Post-Traumatic Stress Disorder (PTSD) in the Marines

Post-traumatic stress disorder is a physiological and psychological reaction to an intense and uncontrolled traumatic incident. Marines are members of an elite fighting force and have the training and endurance to succeed, but Marines are also human, and war, trauma, and violence all impact the human brain, and how the brain perceives safety.

Marines who have experienced active duty incidents, violence, or even unrelated stateside traumatic event often carry memories of these traumas for long periods of time. Without proper support, untreated trauma can turn into post-traumatic stress disorder (PTSD).

It is estimated that between 11 and 20 percent of veterans suffer from PTSD. Fortunately, newer understanding and treatment for this issue has already made some difference for those who have served in Afghanistan and Iraq. Unfortunately, PTSD remains highest among Vietnam War veterans.1
 

PTSD Impacts Your Military Career

These statistics have become more than mere numbers for Marines who experience post-traumatic stress disorder. The personal experience of PTSD often represents years marked by nightmares, panic attacks, flashbacks, mood disorders and, quite often, drug and alcohol addiction in attempts to cope with the trauma and stress of U.S. Marines deployment.

Marines have served in all US conflicts, and their hard work and specialized dedication have made a difference. It is important to employ good self-care and treat any symptoms of PTSD before they spiral out of control.

Some Marines are hesitant to seek PTSD treatment on base or under the care of the Veterans Administration. The good news is that there are civilian specialists who understand what Marines experience, who can counsel and support Marines with utmost privacy.

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Treatment for Marines with Post-Traumatic Stress Disorder

For many members of the United States Marines, talking about the scenes and experiences witnessed in wartime can begin to heal the wounds of post-traumatic stress disorder. However, many servicemen who have developed this anxiety disorder benefit best from intensive, specialized treatment in order to resolve their symptoms.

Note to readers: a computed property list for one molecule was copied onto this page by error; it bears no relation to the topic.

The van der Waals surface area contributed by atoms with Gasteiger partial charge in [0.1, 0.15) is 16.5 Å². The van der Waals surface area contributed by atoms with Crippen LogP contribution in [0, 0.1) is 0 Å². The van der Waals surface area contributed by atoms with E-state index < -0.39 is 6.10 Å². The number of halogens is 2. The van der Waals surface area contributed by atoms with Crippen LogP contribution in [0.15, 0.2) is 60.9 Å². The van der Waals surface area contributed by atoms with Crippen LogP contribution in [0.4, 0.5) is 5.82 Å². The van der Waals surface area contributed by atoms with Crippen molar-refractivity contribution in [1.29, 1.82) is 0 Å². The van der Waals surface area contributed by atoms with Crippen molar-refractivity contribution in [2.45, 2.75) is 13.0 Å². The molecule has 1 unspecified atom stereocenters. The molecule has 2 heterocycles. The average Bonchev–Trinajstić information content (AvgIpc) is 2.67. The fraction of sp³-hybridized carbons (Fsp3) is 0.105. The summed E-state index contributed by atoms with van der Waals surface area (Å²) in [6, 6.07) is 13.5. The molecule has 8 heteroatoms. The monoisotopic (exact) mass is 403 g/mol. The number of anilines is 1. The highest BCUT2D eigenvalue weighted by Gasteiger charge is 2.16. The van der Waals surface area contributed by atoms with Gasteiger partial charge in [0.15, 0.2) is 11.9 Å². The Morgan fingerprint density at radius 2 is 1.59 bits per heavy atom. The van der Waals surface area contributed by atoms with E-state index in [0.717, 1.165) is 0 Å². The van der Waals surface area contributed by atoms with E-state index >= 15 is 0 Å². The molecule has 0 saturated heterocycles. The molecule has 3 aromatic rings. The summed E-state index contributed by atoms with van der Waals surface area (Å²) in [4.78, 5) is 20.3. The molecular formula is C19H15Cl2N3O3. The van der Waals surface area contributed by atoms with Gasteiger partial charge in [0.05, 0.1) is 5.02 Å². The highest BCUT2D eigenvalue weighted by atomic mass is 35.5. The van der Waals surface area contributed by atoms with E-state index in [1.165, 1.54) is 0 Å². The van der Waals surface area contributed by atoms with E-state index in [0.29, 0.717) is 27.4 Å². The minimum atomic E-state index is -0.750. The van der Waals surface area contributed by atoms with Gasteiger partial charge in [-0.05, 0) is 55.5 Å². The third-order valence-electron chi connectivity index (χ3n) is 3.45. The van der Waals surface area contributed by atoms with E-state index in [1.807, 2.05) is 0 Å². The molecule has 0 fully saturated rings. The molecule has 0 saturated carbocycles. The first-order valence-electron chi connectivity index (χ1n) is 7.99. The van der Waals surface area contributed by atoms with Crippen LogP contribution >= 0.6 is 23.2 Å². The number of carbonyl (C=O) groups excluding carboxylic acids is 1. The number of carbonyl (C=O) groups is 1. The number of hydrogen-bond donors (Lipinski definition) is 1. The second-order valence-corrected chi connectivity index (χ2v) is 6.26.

Residential treatment for PTSD may even be a better choice in cases where the disorder occurs alongside other conditions, such as alcoholism, drug addiction, eating disorders, or clinical depression.

PTSD residential programs that specialize in treatment of military personnel do exist, offering in-depth knowledge of combat issues alongside specialized therapies for post-traumatic stress disorder (such as Cognitive Behavioral Therapy and Eye Movement Desensitization and Reprocessing – both found in government studies to reduce or resolve PTSD symptoms in seven to eight out of 10 cases of PTSD).

The effects of emotional trauma can be difficult to deal with. terrifying memories, nightmares and flashbacks can be a common first cause of a traumatic experience. Post traumatic stress disorders can also cause the use, or even abuse, of alcohol and drugs to make one feel better. Disconnecting with others is one of the biggest, and most unfortunate, causes.
 

Further Benefits of PTSD Residential Treatment for Marines

Residential treatment programs also provide a reprieve for Marines veterans with post-traumatic stress disorder, in a dedicated healing environment away from daily stressors that may distract from or impede the healing process.

Individualized counseling can help Marines with PTSD:
 
  • Learn to contextualize and understand the role of the original trauma in their lives
  • Develop coping mechanisms for residual symptoms (such as cognitive retraining or visualization techniques)
  • Receive medication to temporarily alleviate symptoms of anxiety and depression while deeper work is completed with a clinical therapist.

For many servicemen in the Marines, the sober environment of many residential PTSD treatment centers also becomes pivotal, as many sufferers of the disorder turn to alcohol or drugs in order to self-medicate intrusive memories and anxiety symptoms.
 

By Kathryn Millán, LPC/MHSP, Contributing Writer


Sources

1 Strange, T. New post-traumatic stress disorder treatments for veterans focus on technology. CNBC. 2017.